Opinion

The Story Is Not Leaving the Paris Accord — It’s LNG Exports

The shale revolution has changed the economic landscape in the United States and has the potential to influence global economies and have a positive impact on global greenhouse gas emissions. This is possible because of technological improvements in an old technology, liquefied natural gas. The United States has an advantage because our natural gas prices are among the lowest in the world. But some seek to destroy our competitive advantage by trying to impose unnecessary cost issues and bottlenecks in LNG pipeline construction.

LNG exports have the potential to be extremely profitable, a big source of tax revenue, and provide thousands of well-paid construction jobs. Currently, the only LNG export terminal operating in the United States is Cheniere’s Sabine Pass facility in Louisiana. Although it opened only 18 months ago, Sabine Pass has already sent tankers delivering more than 100 cargoes of LNG to countries around the world. However, LNG projects face bureaucratic challenges. The review of the applications to build export terminals by the Department of Energy is extremely slow. The delays cost the applicants millions of dollars.

Perhaps more important is the ability to site and construct pipelines to carry the natural gas from the wellheads to the LNG terminals. Several pipeline projects have been slowed because of construction delays, amid protests by pipeline opponents, some of whom are using the pipeline projects in a grander ploy to block fracking shale gas.  While activists have the right to express their views, be they misguided, the character of the current opposition to the production and use of natural gas is contrary to the public interest and wrongheaded narrow prejudice against LNG. Many seem to forget that delays today will have grave repercussions for our competition in the global market for LNG.

Dominion Resources’ Cove Point is a LNG terminal in southern Maryland and can provide the Mid-Atlantic region with a great opportunity to participate in the global energy economy. Currently, it is the only LNG terminal on the East Coast with easy access to the European markets. Cove Point is a study of the national LNG issues. It is unclear where the gas will come from. For it to reach its potential, additional pipelines must be completed. The terminal was originally slated to be supplied by Transco’s planned Atlantic Seaboard pipeline; with gas transported from the Marcellus shale in Pennsylvania. Various groups in the Mid-Atlantic are attempting to delay the pipeline with the goal of disrupting the fracking in Pennsylvania.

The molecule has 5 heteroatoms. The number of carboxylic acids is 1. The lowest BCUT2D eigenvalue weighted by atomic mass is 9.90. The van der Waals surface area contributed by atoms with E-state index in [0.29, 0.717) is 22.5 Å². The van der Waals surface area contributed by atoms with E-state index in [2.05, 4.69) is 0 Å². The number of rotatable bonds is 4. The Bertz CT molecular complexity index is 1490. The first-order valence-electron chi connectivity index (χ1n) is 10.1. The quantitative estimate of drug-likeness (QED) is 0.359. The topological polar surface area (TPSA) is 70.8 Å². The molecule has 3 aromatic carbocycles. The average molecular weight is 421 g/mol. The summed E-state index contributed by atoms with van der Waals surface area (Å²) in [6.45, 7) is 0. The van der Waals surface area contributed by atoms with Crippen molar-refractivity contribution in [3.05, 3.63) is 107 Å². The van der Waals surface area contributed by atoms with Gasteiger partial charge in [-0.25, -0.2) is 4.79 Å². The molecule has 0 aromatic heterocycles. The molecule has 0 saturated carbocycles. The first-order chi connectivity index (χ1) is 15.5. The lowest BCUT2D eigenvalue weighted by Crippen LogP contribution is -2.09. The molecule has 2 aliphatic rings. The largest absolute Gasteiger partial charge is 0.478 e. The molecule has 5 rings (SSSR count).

The Cove Point terminal is about 90 percent complete and was on track to start up by the end of the year.  Dominion recently received approval from the Federal Energy Regulatory Commission to begin accepting gas at the terminal. However, the gas supply issue must be resolved. Regardless of the delays, Cove Point will open.

LNG’s value, commercially, environmentally, and geopolitically, is driving its success. U.S. LNG exports are expected to rise significantly in the years ahead with six LNG facilities under construction and another two-dozen applications to build additional terminals under review. The Department of Energy reports that soon 60 percent of the world’s LNG capacity will come from the U.S. Two of the largest markets will be Europe, which needs an alternative to Russia’s natural gas. The other is China, a country with severe air pollution that causes citizens to wear masks while outside and which hides the sun on an otherwise sunny day. This is due to burning coal; China needs clean-burning gas to replace coal in electricity generation. Chinese citizens are losing their patience with this polluted air. This represents a great opportunity for our LNG industry.

LNG is a powerful means to the right end, and it’s the end that counts. Every LNG cargo helps countries meet CO2-abatement goals by switching from coal to gas in electricity production. LNG has the potential to impact GHG emissions more than any promises made in the Paris Climate Accord. LNG is a strategic tool in countering Russia’s economic power by ensuring that Russia cannot use energy blackmail to impose its will on European energy trading partners. We need only look at the number of new jobs that LNG is providing. Exxon Mobil and Qatar Petroleum recently announced plans to build a LNG terminal in Texas that will create 45,000 jobs during construction.

 

Dan Ervin is a finance professor at Salisbury University with 25 years of energy experience.

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